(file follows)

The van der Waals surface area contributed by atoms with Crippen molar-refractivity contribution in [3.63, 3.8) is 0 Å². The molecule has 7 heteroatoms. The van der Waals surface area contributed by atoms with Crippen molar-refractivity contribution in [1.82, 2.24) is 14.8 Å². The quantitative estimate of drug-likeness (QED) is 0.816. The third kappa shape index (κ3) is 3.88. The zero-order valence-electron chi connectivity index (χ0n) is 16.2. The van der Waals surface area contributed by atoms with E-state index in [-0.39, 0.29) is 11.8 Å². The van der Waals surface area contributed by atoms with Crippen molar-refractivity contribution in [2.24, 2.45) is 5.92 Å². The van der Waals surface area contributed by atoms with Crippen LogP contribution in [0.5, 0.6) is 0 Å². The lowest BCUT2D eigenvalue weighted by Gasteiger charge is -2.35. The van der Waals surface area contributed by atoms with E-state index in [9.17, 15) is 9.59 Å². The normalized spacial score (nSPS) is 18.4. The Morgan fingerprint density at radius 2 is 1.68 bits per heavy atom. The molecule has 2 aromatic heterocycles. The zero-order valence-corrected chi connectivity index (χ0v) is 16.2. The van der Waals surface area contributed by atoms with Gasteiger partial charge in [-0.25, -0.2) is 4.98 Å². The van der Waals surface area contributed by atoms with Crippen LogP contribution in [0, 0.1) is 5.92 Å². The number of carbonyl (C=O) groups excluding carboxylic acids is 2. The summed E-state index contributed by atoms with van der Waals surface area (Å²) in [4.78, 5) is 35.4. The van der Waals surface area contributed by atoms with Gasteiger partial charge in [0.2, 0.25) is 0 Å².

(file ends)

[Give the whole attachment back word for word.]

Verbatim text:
The van der Waals surface area contributed by atoms with Crippen molar-refractivity contribution in [3.63, 3.8) is 0 Å². The molecule has 7 heteroatoms. The van der Waals surface area contributed by atoms with Crippen molar-refractivity contribution in [1.82, 2.24) is 14.8 Å². The quantitative estimate of drug-likeness (QED) is 0.816. The third kappa shape index (κ3) is 3.88. The zero-order valence-electron chi connectivity index (χ0n) is 16.2. The van der Waals surface area contributed by atoms with E-state index in [-0.39, 0.29) is 11.8 Å². The van der Waals surface area contributed by atoms with Crippen molar-refractivity contribution in [2.24, 2.45) is 5.92 Å². The van der Waals surface area contributed by atoms with Crippen LogP contribution in [0.5, 0.6) is 0 Å². The lowest BCUT2D eigenvalue weighted by Gasteiger charge is -2.35. The van der Waals surface area contributed by atoms with E-state index in [9.17, 15) is 9.59 Å². The normalized spacial score (nSPS) is 18.4. The Morgan fingerprint density at radius 2 is 1.68 bits per heavy atom. The molecule has 2 aromatic heterocycles. The zero-order valence-corrected chi connectivity index (χ0v) is 16.2. The van der Waals surface area contributed by atoms with Gasteiger partial charge in [-0.25, -0.2) is 4.98 Å². The van der Waals surface area contributed by atoms with Crippen LogP contribution in [0, 0.1) is 5.92 Å². The number of carbonyl (C=O) groups excluding carboxylic acids is 2. The summed E-state index contributed by atoms with van der Waals surface area (Å²) in [4.78, 5) is 35.4. The van der Waals surface area contributed by atoms with Gasteiger partial charge in [0.2, 0.25) is 0 Å².